Getting Oriented

Two seaside cities anchor this stretch of coastline. Haifa, a hilltop city on a peninsula jutting into the Mediterranean, offers the magnificent Baha'i Shrine and Gardens, the bustling German Colony, fine restaurants, the Carmelite Monastery, maritime museums, and more. The ancient port of Akko, north of Haifa, features underground ruins dating from the era of the Crusaders.

Many people come to this area for the beaches, but the coastal Route 2 and the slightly more inland Route 4 can whisk you to such sites as King Herod's port city of Caesarea, the 19th-century town of Zichron Ya'akov, and the artists' colony of Ein Hod. Farther to the north, near the border with Lebanon, are the cliffs and grottoes of Rosh Hanikra.

  • Haifa. This steep-sloped port city, the largest in northern Israel, rewards you at every turn with hillside breezes and breathtaking vistas of the Mediterranean. At the base of the hill are the beaches, some of the area's best.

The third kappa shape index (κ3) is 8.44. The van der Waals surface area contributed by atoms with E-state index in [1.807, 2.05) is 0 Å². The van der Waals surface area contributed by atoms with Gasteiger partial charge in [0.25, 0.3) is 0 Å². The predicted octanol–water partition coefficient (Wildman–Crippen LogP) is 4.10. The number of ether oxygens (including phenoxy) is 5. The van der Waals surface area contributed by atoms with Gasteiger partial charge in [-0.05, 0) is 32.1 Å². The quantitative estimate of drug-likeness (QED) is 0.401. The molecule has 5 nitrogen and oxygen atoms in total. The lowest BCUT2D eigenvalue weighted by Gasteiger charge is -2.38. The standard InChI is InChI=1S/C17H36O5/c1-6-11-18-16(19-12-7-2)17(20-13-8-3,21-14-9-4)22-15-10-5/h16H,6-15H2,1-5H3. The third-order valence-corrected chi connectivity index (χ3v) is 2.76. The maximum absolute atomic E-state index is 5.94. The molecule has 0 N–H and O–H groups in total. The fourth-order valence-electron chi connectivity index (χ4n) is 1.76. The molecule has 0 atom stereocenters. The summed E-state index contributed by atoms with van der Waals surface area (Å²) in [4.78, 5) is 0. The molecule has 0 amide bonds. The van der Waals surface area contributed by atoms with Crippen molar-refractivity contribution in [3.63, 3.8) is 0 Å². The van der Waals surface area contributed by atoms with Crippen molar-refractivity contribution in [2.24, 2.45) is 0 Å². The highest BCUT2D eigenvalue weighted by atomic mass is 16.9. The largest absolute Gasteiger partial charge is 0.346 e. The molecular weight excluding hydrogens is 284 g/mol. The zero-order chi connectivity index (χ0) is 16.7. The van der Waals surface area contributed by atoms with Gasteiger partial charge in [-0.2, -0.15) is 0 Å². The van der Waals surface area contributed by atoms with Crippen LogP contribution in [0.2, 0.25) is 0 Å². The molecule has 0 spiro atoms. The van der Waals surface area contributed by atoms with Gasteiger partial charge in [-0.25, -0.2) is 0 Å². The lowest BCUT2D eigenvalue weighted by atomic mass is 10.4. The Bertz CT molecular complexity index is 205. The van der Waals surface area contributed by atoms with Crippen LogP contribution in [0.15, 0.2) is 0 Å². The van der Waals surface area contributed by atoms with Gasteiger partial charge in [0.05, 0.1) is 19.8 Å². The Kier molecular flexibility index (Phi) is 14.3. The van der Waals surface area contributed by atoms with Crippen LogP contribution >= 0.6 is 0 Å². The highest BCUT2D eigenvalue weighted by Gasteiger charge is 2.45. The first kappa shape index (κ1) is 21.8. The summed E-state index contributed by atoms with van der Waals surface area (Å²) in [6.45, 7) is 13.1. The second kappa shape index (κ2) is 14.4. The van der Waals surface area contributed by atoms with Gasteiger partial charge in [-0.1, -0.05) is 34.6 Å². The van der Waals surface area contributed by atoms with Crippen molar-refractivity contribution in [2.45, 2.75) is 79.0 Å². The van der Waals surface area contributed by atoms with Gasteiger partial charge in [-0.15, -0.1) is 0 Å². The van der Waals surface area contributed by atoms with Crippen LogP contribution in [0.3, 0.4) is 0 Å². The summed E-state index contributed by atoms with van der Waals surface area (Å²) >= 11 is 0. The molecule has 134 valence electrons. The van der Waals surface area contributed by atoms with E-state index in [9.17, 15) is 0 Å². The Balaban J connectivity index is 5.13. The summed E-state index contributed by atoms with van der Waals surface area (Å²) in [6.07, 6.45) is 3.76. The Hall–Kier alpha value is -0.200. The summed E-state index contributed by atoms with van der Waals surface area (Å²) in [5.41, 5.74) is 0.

• The Northern Coast. Besides an especially lovely string of beaches, the Mediterranean coast south of Haifa is home to wonderfully preserved archaeological sites at Caesarea and Nahsholim-Dor.
  • The Wine Country and Mount Carmel. The quality of Israeli wines has risen to heady heights on the international scene. One of the country's very first wineries is here, along with several others of equal stature. They're in or near charming towns such as Zichron Ya'akov, making access as easy as saying "l'chaim."
  • Akko and the Far Northern Coast. Exploring Akko's atmospheric Old City, with its souk and Crusader remains, is a highlight here. This section of the northern coast is also known for its fine-sand beaches and nature reserves. The sea-battered caves at Rosh Hanikra are worth the trip north.

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